Today, the Bureau of Land Management operates Headwaters Forest Reserve. It's a day-use area to explore and subject to special low-impact regulations. Two trails navigate the thick forest, including the Elk River Trail leading to a magnificent redwood growth loop.
Address: Palco Road 1, Fortuna, California
11. Arcata Community Forest
Immediately north of Eureka, the equally historic city of Arcata is worth a visit. Among a lively central plaza and fashionable storefronts, the town maintains nearly 800 acres of redwood forest within minutes of its small downtown district.
Arcata Community Forest is a favorite spot for locals, and receives recognition as a "Model Forest" for its conservation efforts. It also offers a sprawling network of trails accessible via the developed Redwoods Park. These meandering pathways navigate lush surroundings and steep inclines, quickly inducing the feeling of stepping into nature.
Address: Park Drive, Arcata, California
12. Gold Bluffs Beach
Golds Bluff Beach is a stunning part of Prairie Creek Redwoods State Park, approximately 50 miles north of Eureka. It's an exemplary area of redwood coastal attractions, with big trees, beaches, and a unique fern canyon to explore. It's also home to a rugged campground set against ocean sand dunes.
A winding dirt road comprises the last six miles of the drive to Gold Bluffs Beach. RVs and larger vehicles should avoid this narrow drive. This challenging access lends to the beach being less crowded for those that can make the drive. It also tends to leave the 26 campsites more available.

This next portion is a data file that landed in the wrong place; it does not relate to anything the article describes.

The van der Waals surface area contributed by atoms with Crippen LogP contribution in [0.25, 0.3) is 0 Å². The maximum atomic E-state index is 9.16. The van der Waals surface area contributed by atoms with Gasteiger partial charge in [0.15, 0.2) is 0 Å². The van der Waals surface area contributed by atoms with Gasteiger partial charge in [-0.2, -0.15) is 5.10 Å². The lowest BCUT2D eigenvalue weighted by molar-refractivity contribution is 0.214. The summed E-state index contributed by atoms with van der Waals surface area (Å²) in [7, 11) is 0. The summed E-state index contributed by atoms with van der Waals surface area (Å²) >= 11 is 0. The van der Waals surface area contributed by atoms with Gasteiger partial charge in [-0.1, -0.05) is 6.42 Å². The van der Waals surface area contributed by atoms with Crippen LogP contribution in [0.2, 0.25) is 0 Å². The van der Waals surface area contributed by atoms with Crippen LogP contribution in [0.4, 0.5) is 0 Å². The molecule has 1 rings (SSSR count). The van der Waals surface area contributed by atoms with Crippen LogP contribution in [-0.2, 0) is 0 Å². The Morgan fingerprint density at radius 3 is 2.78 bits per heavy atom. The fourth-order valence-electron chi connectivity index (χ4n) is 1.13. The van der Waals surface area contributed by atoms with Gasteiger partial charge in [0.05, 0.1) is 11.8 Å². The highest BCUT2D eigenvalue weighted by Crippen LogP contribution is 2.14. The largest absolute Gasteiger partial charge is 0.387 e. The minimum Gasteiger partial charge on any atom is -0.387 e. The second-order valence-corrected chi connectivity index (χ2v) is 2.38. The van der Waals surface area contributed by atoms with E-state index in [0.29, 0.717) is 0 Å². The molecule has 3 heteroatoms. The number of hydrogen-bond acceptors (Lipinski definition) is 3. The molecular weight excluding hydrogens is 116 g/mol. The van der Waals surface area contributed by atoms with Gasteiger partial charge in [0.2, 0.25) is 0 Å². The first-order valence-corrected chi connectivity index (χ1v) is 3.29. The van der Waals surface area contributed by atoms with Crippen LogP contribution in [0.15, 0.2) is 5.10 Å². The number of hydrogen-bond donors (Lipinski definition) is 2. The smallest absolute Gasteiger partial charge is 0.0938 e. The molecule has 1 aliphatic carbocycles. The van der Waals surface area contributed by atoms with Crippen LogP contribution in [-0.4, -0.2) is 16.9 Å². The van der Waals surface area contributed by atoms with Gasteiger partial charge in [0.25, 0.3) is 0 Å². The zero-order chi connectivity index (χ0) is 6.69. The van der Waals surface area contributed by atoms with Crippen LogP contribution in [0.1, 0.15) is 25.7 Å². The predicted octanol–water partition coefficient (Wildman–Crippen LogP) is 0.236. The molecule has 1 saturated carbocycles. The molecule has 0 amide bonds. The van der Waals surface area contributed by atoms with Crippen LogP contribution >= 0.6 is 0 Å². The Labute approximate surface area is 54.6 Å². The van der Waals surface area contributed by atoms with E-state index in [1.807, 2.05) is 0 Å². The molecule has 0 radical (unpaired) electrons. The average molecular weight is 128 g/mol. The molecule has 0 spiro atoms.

If you're making the trip to Golf Bluffs Beach, be sure to save some time to explore Fern Canyon. This unique waterway is at the end of the road leading into Gold Bluffs Beach and features 50-foot walls draped with fernery. Traveling the creek canyon often involves stepping in puddles, and water shoes are advised.
13. Trinidad State Beach
While the views of Humboldt Bay are stunning, to see coastal landscapes in Eureka, it's best to head north towards Trinidad. This small, incorporated city is a 30-minute drive from Historic Old Town Eureka and is home to one of the most stunning beaches on the Northern California coast.
The massive ocean features of Trinidad State Beach are quickly spotted while descending the open meadow bluff leading to the sand. It's a particularly enchanting area come sunset, when the western horizon casts a glow across the entire ocean scene. Low tide is also a good time to visit, offering the most beach to explore.